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Consumer Qs: Many uses for tasty balsamic vinegar

Gary Black

Gary Black

By the Georgia Department of Agriculture

Gary W. Black, commissioner

Question: Are double cantaloupes common?

Answer: A double cantaloupe occurs when two small melons near each other on the same vine or adjacent vines fuse together as they grow larger. Double cantaloupes are not common. This doubling occurs much more frequently with cucumbers and summer squash than with cantaloupes. We ran a photograph in the Farmers and Consumers Market Bulletin in 2000 of a man who grew a double cantaloupe. You may find one in your vegetable garden, but you are never going to see one at the grocery store, as a double cantaloupe does not conform to standard sizes and would be culled before it reaches the market.

Q: Someone gave me a bottle of balsamic vinegar. Does it need to be refrigerated after opening? It looks expensive. What do I use it for?

A: You do not need to refrigerate it. The finest balsamic vinegars may be aged for 25 years or more and are savored like fine wines or liqueurs. They can be expensive. Mass produced (and less expensive) kinds may not be as thick or sweet as the traditionally produced balsamic vinegars, but can still be tasty and add a kick to many foods. Experiment with different brands and ways to use them. The more expensive ones are used sparingly and in ways in which their rich and complex flavors can be fully appreciated. The less expensive ones are used when greater quantities are needed.

Here are a few suggestions on how to use balsamic vinegar: Mix it with extra virgin olive oil as a dip for warm bread or as a salad dressing. Drizzle it on tomatoes or grilled eggplant. Try a small amount over fresh or grilled peaches or roasted figs. A little can also perk up a bland sauce or soup.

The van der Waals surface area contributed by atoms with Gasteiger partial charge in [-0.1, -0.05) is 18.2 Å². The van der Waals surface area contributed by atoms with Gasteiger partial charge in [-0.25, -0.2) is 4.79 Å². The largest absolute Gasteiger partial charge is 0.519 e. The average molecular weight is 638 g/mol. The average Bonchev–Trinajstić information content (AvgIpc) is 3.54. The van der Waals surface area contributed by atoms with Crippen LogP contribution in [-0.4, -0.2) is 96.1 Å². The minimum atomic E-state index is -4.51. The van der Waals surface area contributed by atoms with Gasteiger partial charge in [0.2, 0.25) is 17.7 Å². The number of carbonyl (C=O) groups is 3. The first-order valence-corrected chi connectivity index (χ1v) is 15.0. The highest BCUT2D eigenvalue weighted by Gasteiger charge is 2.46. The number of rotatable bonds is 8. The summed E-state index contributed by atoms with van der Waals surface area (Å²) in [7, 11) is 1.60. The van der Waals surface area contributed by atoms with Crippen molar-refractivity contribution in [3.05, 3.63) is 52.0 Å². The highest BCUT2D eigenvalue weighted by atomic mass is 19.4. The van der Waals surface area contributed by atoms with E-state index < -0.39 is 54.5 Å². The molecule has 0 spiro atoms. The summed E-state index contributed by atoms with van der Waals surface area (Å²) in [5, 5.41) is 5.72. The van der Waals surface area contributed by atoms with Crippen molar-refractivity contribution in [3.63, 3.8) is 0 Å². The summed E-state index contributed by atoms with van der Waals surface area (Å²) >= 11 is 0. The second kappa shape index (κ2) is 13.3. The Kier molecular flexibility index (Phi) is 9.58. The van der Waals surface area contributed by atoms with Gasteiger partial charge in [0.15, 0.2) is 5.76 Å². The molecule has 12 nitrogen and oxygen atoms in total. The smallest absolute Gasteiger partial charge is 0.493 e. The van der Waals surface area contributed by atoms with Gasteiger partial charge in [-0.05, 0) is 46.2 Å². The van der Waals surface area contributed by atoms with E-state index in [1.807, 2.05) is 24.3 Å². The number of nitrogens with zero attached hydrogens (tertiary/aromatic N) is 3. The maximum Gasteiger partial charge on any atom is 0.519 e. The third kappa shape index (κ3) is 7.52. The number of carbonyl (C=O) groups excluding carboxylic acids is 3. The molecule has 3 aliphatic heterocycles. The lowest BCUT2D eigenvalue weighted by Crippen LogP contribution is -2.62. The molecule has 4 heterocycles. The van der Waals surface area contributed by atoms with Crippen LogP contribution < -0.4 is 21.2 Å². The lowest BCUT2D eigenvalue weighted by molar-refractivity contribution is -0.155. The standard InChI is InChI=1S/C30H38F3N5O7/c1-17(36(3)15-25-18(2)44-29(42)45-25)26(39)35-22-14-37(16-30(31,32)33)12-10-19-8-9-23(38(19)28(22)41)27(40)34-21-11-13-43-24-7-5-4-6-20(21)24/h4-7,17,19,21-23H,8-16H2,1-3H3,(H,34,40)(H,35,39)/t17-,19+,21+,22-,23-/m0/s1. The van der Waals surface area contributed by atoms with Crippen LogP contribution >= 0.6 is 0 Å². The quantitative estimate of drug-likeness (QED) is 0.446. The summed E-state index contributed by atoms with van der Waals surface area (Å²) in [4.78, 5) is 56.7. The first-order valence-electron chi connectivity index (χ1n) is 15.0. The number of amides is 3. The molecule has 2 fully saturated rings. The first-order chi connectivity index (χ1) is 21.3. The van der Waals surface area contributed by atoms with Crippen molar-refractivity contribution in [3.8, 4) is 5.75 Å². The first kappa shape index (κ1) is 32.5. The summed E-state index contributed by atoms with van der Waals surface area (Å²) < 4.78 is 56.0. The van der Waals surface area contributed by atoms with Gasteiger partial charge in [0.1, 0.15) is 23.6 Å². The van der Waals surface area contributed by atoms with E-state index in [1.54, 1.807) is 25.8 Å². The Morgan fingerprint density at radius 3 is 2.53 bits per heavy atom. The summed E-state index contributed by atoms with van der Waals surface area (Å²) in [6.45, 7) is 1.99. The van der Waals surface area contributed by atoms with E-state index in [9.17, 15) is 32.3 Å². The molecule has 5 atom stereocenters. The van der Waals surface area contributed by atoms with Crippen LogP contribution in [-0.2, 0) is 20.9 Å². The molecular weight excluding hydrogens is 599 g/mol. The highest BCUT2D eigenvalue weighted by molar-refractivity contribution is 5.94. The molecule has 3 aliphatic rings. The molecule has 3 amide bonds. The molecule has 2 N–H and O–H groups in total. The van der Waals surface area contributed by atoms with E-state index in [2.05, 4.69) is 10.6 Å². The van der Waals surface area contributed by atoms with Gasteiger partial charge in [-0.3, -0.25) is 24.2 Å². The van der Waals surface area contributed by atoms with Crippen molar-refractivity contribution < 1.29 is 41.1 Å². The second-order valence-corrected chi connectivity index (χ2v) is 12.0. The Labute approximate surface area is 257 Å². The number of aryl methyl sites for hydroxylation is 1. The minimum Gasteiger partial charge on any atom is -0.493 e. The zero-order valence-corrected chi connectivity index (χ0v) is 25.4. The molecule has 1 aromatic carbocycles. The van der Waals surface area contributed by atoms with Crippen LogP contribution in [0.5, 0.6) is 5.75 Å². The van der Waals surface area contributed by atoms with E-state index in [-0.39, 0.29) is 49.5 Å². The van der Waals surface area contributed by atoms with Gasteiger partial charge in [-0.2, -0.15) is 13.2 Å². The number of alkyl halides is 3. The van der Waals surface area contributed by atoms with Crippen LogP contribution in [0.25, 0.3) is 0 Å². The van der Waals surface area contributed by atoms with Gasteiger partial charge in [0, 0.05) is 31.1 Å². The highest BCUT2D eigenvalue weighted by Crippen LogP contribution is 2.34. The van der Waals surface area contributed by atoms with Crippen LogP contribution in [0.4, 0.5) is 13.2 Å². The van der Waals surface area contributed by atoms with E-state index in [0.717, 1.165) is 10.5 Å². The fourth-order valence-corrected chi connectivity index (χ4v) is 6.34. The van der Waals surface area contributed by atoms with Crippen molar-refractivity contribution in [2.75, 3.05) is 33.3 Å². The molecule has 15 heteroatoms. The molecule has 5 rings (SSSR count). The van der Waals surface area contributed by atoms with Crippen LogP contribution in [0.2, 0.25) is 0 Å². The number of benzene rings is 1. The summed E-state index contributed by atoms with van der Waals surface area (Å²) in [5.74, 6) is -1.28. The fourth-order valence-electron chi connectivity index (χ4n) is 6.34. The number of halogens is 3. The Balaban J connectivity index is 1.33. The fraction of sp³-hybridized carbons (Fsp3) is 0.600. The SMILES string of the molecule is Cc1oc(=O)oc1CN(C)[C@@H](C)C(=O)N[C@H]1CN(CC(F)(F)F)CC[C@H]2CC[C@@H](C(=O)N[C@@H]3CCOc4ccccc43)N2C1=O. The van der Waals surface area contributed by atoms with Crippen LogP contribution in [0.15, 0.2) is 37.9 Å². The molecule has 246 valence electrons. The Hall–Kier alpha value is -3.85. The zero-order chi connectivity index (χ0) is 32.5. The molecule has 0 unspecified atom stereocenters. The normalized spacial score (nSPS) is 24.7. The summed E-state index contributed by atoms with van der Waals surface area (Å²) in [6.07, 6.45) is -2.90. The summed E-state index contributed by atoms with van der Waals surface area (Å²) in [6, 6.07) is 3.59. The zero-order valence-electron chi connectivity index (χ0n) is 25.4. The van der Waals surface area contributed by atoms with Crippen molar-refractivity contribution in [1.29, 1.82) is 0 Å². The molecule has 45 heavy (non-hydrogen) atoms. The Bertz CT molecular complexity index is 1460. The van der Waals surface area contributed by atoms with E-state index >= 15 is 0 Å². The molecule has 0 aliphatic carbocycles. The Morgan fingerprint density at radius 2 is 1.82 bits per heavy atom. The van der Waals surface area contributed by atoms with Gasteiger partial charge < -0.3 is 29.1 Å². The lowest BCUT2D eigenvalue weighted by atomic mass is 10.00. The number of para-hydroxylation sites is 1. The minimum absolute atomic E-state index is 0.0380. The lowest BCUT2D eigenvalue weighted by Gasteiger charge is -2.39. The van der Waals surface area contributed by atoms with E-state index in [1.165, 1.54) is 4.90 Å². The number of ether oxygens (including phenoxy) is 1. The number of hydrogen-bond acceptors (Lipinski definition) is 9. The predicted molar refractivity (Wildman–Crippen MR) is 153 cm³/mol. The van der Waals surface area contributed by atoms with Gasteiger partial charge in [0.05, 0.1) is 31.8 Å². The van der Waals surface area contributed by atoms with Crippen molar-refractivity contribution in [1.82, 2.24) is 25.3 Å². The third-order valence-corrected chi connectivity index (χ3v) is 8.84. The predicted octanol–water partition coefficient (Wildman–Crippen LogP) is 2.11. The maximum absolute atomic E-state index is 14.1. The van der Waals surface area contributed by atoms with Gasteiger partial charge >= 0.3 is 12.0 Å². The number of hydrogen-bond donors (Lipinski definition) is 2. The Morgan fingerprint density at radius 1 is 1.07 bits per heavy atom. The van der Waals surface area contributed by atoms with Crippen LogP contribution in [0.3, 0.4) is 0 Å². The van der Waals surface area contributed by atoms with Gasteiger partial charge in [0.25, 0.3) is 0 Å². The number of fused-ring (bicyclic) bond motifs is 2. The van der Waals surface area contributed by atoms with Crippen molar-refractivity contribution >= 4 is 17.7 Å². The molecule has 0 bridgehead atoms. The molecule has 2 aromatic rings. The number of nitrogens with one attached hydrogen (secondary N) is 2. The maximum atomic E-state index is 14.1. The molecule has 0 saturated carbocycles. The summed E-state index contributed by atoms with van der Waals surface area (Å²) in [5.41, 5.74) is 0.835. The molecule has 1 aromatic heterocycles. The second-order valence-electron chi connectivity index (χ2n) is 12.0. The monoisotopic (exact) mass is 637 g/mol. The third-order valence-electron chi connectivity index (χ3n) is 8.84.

Q: How can I have fleas in my tool shed? I do not have dogs or cats.

A: Buildings can become infested with fleas even when there are no pets around. Other animals such as roof rats, squirrels, raccoons and stray dogs or cats may take shelter or nest in structures and be the source of the infestation. Seal openings through which these animals may have entered your shed. A pest control company can treat for fleas if you cannot get the situation under control.

Q: What are some shrubs that will bloom in the summer? What colors are available?

A: Some options for summer-flowering shrubs are vitex (lavender, white), pomegranate (vermilion), hydrangeas (blue, pink, purple, lime, white), althea/rose of Sharon (purple, lavender, white, pink, bi-colors with purple or wine eye-spots), crepe myrtle (pink, crimson, white, orchid), abelia (white or rose flowers with rosy bronze or copper calyxes), roses (red, pink, white, yellow, coral), buddleia/butterfly bush (white, violet, purple, pink, orange, gold), oleander (white, pale yellow, red, pink) and gardenia (white).

Don’t rule out sub-shrubs, semi-shrubs or shrubby perennials such as hypericums (yellow), Argentine senna (yellow), anisacanthus (orange), coral bean (red), yellow bird-of-paradise (yellow with red stamens), Confederate rose (white to pink) and lantana (yellow, light purple or a mix of crimson, magenta, orange and pink).

On the net:

Georgia Department of Agriculture: www.agr.georgia.gov